Park Board considers role as a green-efforts leader

Minneapolis is well-publicized as one of the most green cities in the country, repeatedly ranking at or near the top in national surveys for its urban parks system. So why not take it a few steps further and consider the entire thing a park?

Some on the Minneapolis Park and Recreation Board clearly like the idea, one of a slew of suggestions commissioners recently received in a report from a sustainability consulting firm.

The Park Board has made sustainability a primary goal for itself since the approval of its Comprehensive Plan in 2007, defining it as ensuring environmental and economic stability, as well as providing citizens the opportunity to improve their quality of life. But the system has been admittedly slow in laying out a game plan for increasing sustainability.

Citywide planner Jennifer Ringold said the value is present in almost all of the park system’s work. After all, the Park Board’s job essentially is to be a green steward. But it was for that same reason that it was hard to step away and create its own focused game plan for reaching the next level.

That’s why it commissioned the seven-month study by GreenMark, a firm created and run by Mark Andrew, the former Hennepin County commissioner, that specializes in creating and marketing green elements in the sports world. They came back with a 30-page document outlining such ideas as that the Park Board specifically seek public-private partnerships with green-focused organizations, that it create a zero-waste policy for all events in the parks and that it set itself up as Minneapolis’ central hub for environmental efforts.

“Sustainability really cuts
to the core of [the Park Board’s] mission,” Andrew
said, more so than any other governmental body.

Ringold said the Park Board already is taking some of GreenMark’s advice. One of the first on its to-do list is setting a protocol on what it means to have a “green” event in the parks, whether it’s using some recyclable materials or going the entirely zero-waste route. Ringold said the Park Board also is busy looking at new waste management strategies, possibly adding more recycling bins around the parks and putting up signs to teach people what waste should go where.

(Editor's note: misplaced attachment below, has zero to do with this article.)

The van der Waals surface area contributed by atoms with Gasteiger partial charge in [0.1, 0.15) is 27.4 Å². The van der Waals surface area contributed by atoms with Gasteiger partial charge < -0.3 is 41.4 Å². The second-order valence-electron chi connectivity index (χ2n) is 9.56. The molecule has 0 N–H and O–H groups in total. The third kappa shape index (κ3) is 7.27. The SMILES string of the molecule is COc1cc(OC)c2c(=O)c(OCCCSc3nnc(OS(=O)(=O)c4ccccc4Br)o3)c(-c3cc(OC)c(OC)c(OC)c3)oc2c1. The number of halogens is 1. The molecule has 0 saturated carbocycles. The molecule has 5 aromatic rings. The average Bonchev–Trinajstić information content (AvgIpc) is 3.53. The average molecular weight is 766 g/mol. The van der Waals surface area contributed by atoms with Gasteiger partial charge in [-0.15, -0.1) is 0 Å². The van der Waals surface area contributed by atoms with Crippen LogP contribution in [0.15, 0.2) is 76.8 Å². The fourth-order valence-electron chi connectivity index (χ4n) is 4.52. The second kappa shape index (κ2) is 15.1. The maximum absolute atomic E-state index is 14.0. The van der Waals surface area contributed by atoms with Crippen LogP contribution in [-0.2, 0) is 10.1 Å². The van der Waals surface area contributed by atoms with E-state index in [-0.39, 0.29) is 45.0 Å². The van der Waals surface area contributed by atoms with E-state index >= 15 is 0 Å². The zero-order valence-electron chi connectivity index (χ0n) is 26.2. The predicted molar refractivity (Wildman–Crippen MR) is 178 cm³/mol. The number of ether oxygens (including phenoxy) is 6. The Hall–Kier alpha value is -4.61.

Ringold said the board also was interested in finding out what GreenMark thought of creating a sustainability coordinator position, something the city of Minneapolis already has.

GreenMark concluded that it’s not necessary. The Park Board already has sustainability efforts spread throughout the system, Andrew said, so it would be better off saving money by not hiring another person to coordinate familiar efforts. A better use of resources would be letting citizens know the parks’ sustainability efforts.

“Doing something is important,” Andrew said. “Doing something without communicating is a failed opportunity.”

As for dubbing the entire city a park — that’s probably not happening any time soon. Ringold said it was probably more a mind-set suggestion than a push for policy. Not that that dampened commissioners’ response. Vice President Mary Merrill Anderson applauded the suggestion.

“Is this exciting or what?” she said at a May 20 committee meeting.

Another popular suggestion: getting the Park Board entirely off the grid, or eliminating its reliance on fossil fuels. Andrew said that could be done by making all buildings in the system more energy efficient — a report on that subject is expected on June 17 from another consulting firm — or by producing power in the parks. Maybe, he said, a giant solar array could be built in a park.

“It would be a humongous statement,” Andrew said.

Commissioner Annie Young, a Green Party member who has long backed moving the Park Board in more energy efficient directions, said the board should take getting off the grid as a serious suggestion.

“By 2020, I think we should, if nothing else, have the steps in place,” Young said.

Merrill Anderson took it a step further.

“I say, off the grid in three [years],” she said.